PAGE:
Unity

There is a children’s story about a farmer who had 4 children. His kids were always fighting with each other. It was impossible to get them to work together, play together, etc. If one said right, the other said left, if one said up, the other said down. He thought they would change little by little, but the older they got, the worse the situation became.

One day, this farmer decided to do something to change the situation. He wanted to teach them a lesson. He took 4 wooden stakes and tied them together. Then he called his children, starting with the youngest, and asked them to break them. The youngest could not break it. So, he asked his third child to break it, but he could not break it either. And the same for the second child and the oldest as well.

Then he untied the bundle and gave each of them a stake and told them to break it. They were able to break it. “You see,” the farmer said “you are like those stakes, if you are united it is difficult to break them, but if you are not united it is very easy to break you.”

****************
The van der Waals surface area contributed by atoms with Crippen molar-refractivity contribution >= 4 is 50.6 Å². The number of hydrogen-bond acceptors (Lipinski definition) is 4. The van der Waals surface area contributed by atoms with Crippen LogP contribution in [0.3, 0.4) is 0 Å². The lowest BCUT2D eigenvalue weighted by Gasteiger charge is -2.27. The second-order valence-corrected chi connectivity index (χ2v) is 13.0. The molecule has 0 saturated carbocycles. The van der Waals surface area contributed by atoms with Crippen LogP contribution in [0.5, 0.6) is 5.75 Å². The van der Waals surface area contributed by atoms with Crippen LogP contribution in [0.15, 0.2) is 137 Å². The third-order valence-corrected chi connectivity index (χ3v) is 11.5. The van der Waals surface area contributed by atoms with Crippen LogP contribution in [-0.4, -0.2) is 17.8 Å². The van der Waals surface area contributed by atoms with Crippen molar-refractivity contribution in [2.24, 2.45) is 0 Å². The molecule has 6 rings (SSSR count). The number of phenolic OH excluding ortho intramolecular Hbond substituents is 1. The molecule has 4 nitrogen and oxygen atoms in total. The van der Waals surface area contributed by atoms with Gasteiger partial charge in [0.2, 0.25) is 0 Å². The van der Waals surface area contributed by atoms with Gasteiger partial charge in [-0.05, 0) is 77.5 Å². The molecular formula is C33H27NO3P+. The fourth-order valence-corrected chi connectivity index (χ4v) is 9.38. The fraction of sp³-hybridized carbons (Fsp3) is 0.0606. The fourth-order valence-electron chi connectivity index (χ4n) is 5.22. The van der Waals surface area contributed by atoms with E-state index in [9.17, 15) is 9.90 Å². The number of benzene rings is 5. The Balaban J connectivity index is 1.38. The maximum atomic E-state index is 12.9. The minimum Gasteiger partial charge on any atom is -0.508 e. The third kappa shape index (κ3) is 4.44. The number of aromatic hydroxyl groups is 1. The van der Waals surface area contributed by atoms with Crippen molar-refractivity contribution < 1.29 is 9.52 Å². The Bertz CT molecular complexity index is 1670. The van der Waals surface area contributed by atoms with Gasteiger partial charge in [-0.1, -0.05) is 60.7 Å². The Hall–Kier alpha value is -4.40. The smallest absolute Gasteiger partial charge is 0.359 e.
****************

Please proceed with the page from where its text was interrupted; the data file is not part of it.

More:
An important truth that Jesus often teaches in the Gospel is about unity. Unity is, above all, a moral good. There is no real society without unity and this is why we, as a Church, should work for unity; we should do our part and try our best in this regard.

Unity comes from noble hearts, unity comes from sincere souls, unity comes from people who are able to renounce their own interests and desires. In short, selfishness is the worst enemy of unity. It is important not to deceive ourselves when we talk about unity. We usually think that our own ways are the best, so in order to reach unity it is necessary for everyone to understand and accept our ways. Instead of working towards unity, those who have this attitude are actually creating disunity and division.

Of course, I am not talking about doctrine or natural law, because we cannot accept doctrines against the Catholic Faith or against natural law, but rather I am talking about behaviors and attitudes. The Church is so open that in Her there is room for all kinds of people and spiritualities.

 Even though one of the essential notes (characteristics) of the Church is unity (One), we still find disunity in Her, even to the point of separation and the creation of many different churches that are not the Church founded by Jesus Christ. Neither beautiful homilies nor convincing reasons are the things that create unity, but it is only charity that helps us to deny ourselves and to become selfless and that allows us to understand and accept others.